Time to harvest the tailwind in exports

News: The current increase in global trade offers an opportunity for India to get its exports’ strategy in order before growth dips again.

What are the factors that have contributed to the growth in exports?

Factors that have given thrust to exports are,

– Revival of global growth

– Inventory restocking in early 2021 as economies opened.

– Pandemic-induced shift towards consumption of goods.

How does India stand to gain from this trend?

India’s merchandise exports could continue to benefit from a rise in external demand in the short run due to the following reasons:

One, merchandise exports highly elastic to global growth are driving the post-pandemic surge. India has a high share of these items in its export’s basket. Such items include chemicals engineering goods, petroleum products, and gems and jewelry.

Elasticity is calculated as the ratio of growth in exports to growth in world GDP, and a measure higher than 1 indicates high sensitivity to global growth.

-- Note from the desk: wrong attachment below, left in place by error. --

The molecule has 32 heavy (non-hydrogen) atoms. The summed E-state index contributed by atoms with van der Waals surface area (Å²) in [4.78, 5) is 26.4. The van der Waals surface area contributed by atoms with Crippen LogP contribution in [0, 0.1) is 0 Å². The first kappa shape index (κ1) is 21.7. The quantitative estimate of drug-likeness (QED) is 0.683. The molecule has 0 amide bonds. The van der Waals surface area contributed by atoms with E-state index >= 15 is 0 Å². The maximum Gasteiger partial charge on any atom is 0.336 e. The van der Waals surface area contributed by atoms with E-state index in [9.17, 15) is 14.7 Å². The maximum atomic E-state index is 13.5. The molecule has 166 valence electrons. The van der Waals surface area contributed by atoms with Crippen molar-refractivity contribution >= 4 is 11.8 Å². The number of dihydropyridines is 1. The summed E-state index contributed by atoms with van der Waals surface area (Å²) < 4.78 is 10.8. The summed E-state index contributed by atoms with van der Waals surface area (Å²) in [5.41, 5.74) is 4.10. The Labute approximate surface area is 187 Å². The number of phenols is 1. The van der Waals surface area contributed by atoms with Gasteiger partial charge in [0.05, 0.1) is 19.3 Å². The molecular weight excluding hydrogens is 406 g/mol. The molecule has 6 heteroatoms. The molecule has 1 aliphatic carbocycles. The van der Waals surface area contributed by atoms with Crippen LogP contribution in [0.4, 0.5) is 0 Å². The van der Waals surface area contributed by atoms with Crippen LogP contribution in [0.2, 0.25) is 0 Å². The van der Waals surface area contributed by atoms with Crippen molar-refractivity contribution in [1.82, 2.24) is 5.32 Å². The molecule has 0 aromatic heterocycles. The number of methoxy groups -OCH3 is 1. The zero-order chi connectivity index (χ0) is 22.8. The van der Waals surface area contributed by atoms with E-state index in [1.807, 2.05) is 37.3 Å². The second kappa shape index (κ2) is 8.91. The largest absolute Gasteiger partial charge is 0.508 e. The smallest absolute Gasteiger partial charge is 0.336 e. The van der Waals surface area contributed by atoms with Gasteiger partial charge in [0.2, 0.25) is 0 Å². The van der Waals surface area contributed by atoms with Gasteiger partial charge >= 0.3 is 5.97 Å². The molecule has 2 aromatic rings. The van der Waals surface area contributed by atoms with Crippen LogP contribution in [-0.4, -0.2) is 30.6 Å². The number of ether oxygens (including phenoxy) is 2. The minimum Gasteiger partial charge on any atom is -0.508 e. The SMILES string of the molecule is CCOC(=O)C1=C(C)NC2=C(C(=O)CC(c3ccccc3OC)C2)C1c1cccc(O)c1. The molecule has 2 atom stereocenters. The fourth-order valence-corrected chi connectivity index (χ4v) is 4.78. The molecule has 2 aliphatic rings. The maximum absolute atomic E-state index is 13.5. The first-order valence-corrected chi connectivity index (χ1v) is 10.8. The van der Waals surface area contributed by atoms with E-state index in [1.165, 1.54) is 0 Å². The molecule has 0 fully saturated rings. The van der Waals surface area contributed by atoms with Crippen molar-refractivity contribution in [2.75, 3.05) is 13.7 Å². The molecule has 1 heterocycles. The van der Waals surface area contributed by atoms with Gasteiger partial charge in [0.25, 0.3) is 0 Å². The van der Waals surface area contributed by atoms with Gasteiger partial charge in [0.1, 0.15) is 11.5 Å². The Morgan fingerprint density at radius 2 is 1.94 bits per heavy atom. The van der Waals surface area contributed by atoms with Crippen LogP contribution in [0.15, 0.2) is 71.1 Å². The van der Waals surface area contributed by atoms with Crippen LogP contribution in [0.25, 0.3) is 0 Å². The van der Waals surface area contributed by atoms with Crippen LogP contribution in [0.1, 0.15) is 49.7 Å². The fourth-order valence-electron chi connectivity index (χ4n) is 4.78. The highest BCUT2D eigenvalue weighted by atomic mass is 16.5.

Two, value of exports has grown faster than volume this fiscal, compared with the pre-pandemic levels. High global commodity prices have provided a disproportionate lift to the value of exports.

Three, despite higher commodity prices, the terms of trade (the ratio of export prices to import prices) remain favorable to exporters, but the gap has narrowed. This suggests prices of imports are growing faster than those of exports, and it could reduce the net earnings of exporters.

What are the risks that can offset exports trade?

The risks include,

– Supply-chain disruptions and material shortages

– Uncertainties around the impact of the delta variant

– Medium-term cut in global potential output.

– UNCTAD report cautions that the momentum in global trade in 2021 may be short-lived, as it partially reflects inventory restocking cycle.

What India should do to consolidate the benefits arising out of exports?

First, enhancing domestic production capacity will open avenues for exports in import-dependent sectors. In this context, PLI scheme can be a crucial bridge between short-term opportunities and longer-lasting growth.

Second, improving India’s competitiveness through focused reduction in trade costs (tariff and non-tariff barriers, transportation, and other costs) is critical.

Source: This post is based on the article “Time to harvest the tailwind in exports” published in Business standard on 19th Nov 2021.

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